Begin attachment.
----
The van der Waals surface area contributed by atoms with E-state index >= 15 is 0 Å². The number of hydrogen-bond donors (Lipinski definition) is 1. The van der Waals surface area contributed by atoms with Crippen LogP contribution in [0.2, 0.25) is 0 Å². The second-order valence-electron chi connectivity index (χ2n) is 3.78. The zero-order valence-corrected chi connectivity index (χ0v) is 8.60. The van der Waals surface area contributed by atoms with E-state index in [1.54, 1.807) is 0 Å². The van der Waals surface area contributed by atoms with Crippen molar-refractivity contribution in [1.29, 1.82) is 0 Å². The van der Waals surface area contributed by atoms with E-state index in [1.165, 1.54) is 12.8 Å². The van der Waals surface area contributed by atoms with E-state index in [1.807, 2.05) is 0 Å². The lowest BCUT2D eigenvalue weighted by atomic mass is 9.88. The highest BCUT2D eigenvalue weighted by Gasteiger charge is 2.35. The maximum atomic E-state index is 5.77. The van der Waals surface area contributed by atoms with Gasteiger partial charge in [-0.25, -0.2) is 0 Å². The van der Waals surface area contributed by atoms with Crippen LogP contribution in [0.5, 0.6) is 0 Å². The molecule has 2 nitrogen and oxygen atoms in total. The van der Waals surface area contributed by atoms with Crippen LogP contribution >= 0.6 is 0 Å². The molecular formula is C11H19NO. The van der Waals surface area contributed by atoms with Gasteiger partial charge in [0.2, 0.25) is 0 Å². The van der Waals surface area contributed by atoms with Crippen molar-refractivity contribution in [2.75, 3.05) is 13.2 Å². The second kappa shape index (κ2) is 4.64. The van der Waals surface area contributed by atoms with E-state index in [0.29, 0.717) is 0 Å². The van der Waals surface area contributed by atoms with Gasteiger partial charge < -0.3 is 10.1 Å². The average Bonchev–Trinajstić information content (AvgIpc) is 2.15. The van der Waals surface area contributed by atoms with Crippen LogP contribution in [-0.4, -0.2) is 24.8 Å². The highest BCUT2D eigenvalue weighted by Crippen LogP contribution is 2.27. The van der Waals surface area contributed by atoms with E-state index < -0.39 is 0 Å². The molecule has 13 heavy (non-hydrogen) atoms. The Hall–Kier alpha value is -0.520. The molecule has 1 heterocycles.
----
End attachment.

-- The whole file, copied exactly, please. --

The van der Waals surface area contributed by atoms with E-state index >= 15 is 0 Å². The number of hydrogen-bond donors (Lipinski definition) is 1. The van der Waals surface area contributed by atoms with Crippen LogP contribution in [0.2, 0.25) is 0 Å². The second-order valence-electron chi connectivity index (χ2n) is 3.78. The zero-order valence-corrected chi connectivity index (χ0v) is 8.60. The van der Waals surface area contributed by atoms with E-state index in [1.54, 1.807) is 0 Å². The van der Waals surface area contributed by atoms with Crippen molar-refractivity contribution in [1.29, 1.82) is 0 Å². The van der Waals surface area contributed by atoms with E-state index in [1.165, 1.54) is 12.8 Å². The van der Waals surface area contributed by atoms with E-state index in [1.807, 2.05) is 0 Å². The lowest BCUT2D eigenvalue weighted by atomic mass is 9.88. The highest BCUT2D eigenvalue weighted by Gasteiger charge is 2.35. The maximum atomic E-state index is 5.77. The van der Waals surface area contributed by atoms with Gasteiger partial charge in [-0.25, -0.2) is 0 Å². The van der Waals surface area contributed by atoms with Crippen LogP contribution in [0.5, 0.6) is 0 Å². The molecule has 2 nitrogen and oxygen atoms in total. The van der Waals surface area contributed by atoms with Crippen LogP contribution >= 0.6 is 0 Å². The molecular formula is C11H19NO. The van der Waals surface area contributed by atoms with Gasteiger partial charge in [0.2, 0.25) is 0 Å². The van der Waals surface area contributed by atoms with Crippen molar-refractivity contribution in [2.75, 3.05) is 13.2 Å². The second kappa shape index (κ2) is 4.64. The van der Waals surface area contributed by atoms with E-state index in [0.29, 0.717) is 0 Å². The van der Waals surface area contributed by atoms with Gasteiger partial charge < -0.3 is 10.1 Å². The average Bonchev–Trinajstić information content (AvgIpc) is 2.15. The van der Waals surface area contributed by atoms with Crippen LogP contribution in [-0.4, -0.2) is 24.8 Å². The highest BCUT2D eigenvalue weighted by Crippen LogP contribution is 2.27. The van der Waals surface area contributed by atoms with E-state index < -0.39 is 0 Å². The molecule has 13 heavy (non-hydrogen) atoms. The Hall–Kier alpha value is -0.520. The molecule has 1 heterocycles.